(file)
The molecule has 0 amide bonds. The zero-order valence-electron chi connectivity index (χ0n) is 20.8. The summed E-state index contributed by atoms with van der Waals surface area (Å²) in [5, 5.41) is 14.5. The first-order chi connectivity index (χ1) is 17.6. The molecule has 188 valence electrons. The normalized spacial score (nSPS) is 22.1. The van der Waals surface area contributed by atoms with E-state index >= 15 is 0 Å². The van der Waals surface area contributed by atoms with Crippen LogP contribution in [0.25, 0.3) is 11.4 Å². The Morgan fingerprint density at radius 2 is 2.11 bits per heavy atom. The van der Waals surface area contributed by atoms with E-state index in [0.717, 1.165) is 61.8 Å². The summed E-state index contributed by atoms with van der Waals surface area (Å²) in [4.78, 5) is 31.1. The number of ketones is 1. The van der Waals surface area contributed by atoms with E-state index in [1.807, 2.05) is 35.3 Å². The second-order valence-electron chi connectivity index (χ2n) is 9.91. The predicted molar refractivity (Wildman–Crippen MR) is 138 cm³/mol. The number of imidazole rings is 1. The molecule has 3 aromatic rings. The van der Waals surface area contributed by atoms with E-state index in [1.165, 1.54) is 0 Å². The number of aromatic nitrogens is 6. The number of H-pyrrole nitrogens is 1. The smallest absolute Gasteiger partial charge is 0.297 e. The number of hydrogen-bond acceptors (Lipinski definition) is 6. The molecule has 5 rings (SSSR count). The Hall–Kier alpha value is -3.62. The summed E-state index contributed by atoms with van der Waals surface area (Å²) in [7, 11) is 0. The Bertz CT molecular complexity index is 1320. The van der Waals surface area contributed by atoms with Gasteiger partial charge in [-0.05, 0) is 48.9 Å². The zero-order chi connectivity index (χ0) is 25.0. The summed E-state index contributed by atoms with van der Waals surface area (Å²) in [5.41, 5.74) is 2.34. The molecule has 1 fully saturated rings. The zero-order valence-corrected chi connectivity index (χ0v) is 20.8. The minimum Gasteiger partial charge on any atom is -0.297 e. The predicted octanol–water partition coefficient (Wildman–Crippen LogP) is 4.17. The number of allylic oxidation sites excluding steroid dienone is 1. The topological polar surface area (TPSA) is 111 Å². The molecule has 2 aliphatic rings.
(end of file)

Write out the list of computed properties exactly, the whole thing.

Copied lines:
The molecule has 0 amide bonds. The zero-order valence-electron chi connectivity index (χ0n) is 20.8. The summed E-state index contributed by atoms with van der Waals surface area (Å²) in [5, 5.41) is 14.5. The first-order chi connectivity index (χ1) is 17.6. The molecule has 188 valence electrons. The normalized spacial score (nSPS) is 22.1. The van der Waals surface area contributed by atoms with E-state index >= 15 is 0 Å². The van der Waals surface area contributed by atoms with Crippen LogP contribution in [0.25, 0.3) is 11.4 Å². The Morgan fingerprint density at radius 2 is 2.11 bits per heavy atom. The van der Waals surface area contributed by atoms with E-state index in [0.717, 1.165) is 61.8 Å². The summed E-state index contributed by atoms with van der Waals surface area (Å²) in [4.78, 5) is 31.1. The number of ketones is 1. The van der Waals surface area contributed by atoms with E-state index in [1.807, 2.05) is 35.3 Å². The second-order valence-electron chi connectivity index (χ2n) is 9.91. The predicted molar refractivity (Wildman–Crippen MR) is 138 cm³/mol. The number of imidazole rings is 1. The molecule has 3 aromatic rings. The van der Waals surface area contributed by atoms with E-state index in [1.165, 1.54) is 0 Å². The number of aromatic nitrogens is 6. The number of H-pyrrole nitrogens is 1. The smallest absolute Gasteiger partial charge is 0.297 e. The number of hydrogen-bond acceptors (Lipinski definition) is 6. The molecule has 5 rings (SSSR count). The Hall–Kier alpha value is -3.62. The summed E-state index contributed by atoms with van der Waals surface area (Å²) in [7, 11) is 0. The Bertz CT molecular complexity index is 1320. The van der Waals surface area contributed by atoms with Gasteiger partial charge in [-0.05, 0) is 48.9 Å². The zero-order chi connectivity index (χ0) is 25.0. The summed E-state index contributed by atoms with van der Waals surface area (Å²) in [5.41, 5.74) is 2.34. The molecule has 1 fully saturated rings. The zero-order valence-corrected chi connectivity index (χ0v) is 20.8. The minimum Gasteiger partial charge on any atom is -0.297 e. The predicted octanol–water partition coefficient (Wildman–Crippen LogP) is 4.17. The number of allylic oxidation sites excluding steroid dienone is 1. The topological polar surface area (TPSA) is 111 Å². The molecule has 2 aliphatic rings.